Councilmember Katherine Gilmore-Richardson said, based on projections, the City anticipated having a budget surplus for the second straight year.
“Many stakeholders will see this surplus as an opportunity to spend more money,” Gilmore-Richardson said. “[However], as duly elected representatives, we are charged with being responsible for our city’s finances.”
Gilmore-Richardson said the City had not been ready to deal with the 2008 recession, but had made strides since to prepare for an economic downturn, including the creation of four financial reserve funds.
Waxman said the City was looking to find potential savings across departments.
“This year, we asked each department for cut scenarios,” Waxman said. “We asked departments, ‘If you had to spend 3% less, 5% less, what would you do?’”
Part of requesting this information from city departments was recession readiness planning, Waxman said, so in the event of a recession, potential cuts had already been considered.
Waxman said the 2020 fund balance is projected to be $352 million.
Conversation at the stated meeting on Feb. 27, 2020, centered on the proposed safe-injection site slated to begin operation in the 2nd Councilmanic District, represented by Councilmember Kenyatta Johnson.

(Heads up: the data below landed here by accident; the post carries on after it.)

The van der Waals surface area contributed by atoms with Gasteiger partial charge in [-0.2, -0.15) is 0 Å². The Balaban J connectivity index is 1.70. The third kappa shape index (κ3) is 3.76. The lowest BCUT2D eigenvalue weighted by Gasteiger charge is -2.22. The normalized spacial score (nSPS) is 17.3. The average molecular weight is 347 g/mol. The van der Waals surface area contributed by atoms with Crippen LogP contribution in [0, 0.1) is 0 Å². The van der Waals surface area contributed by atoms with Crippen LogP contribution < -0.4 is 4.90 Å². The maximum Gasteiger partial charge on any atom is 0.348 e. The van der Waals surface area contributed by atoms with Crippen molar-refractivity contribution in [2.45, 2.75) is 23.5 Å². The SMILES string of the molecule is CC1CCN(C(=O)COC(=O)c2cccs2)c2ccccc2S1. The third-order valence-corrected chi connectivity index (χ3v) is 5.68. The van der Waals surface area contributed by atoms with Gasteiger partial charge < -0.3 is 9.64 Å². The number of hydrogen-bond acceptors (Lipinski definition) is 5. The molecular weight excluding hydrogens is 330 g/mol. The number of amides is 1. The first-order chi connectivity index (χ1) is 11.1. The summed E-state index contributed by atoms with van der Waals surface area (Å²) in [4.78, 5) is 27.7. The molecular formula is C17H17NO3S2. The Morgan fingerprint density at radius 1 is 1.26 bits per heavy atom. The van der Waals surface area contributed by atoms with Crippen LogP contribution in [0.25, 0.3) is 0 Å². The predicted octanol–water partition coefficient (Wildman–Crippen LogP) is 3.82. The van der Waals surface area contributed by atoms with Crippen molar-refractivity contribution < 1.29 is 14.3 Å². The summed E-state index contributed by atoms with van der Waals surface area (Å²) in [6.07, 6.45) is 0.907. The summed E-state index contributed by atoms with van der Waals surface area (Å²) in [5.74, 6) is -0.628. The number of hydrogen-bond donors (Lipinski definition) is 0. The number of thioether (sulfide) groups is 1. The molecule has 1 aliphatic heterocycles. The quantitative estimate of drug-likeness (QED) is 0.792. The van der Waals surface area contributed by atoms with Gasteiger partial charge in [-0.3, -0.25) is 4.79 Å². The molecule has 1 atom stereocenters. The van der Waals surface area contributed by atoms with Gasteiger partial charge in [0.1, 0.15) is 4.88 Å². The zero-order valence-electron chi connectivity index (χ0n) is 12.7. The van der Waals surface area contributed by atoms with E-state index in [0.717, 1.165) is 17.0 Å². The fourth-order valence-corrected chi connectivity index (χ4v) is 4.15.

The site has generated controversy because of its proximity to day care centers and schools, but also because neither members of city council nor the public were notified of the location until a press conference was held announcing the location.
In response to the opening of the safe-injection site, Councilmember David Oh presented an ordinance designating safe-injection sites “nuisance health establishments” if they do not meet certain conditions prior to their opening, such as publicizing the proposed location to every resident, business, and institution within a one mile radius, and denying the site approval if at least 90% of those entities agree to its operation.
“[This] supervised injection site is presumed to be a nuisance health establishment, because it relies on drug addicted individuals bringing illegal controlled substances into the health establishment, to consume on premises and depart at will regardless of their condition and safety of themselves and the public,” Oh said.
Lawrence McGlynn is a recent graduate of Temple University’s Klein College of Media and Communication where he earned a Master’s in Journalism. For the next several months he will be reporting out of City Hall on various council and committee meetings, the city’s budget, and how these impact the daily lives of Philadelphians.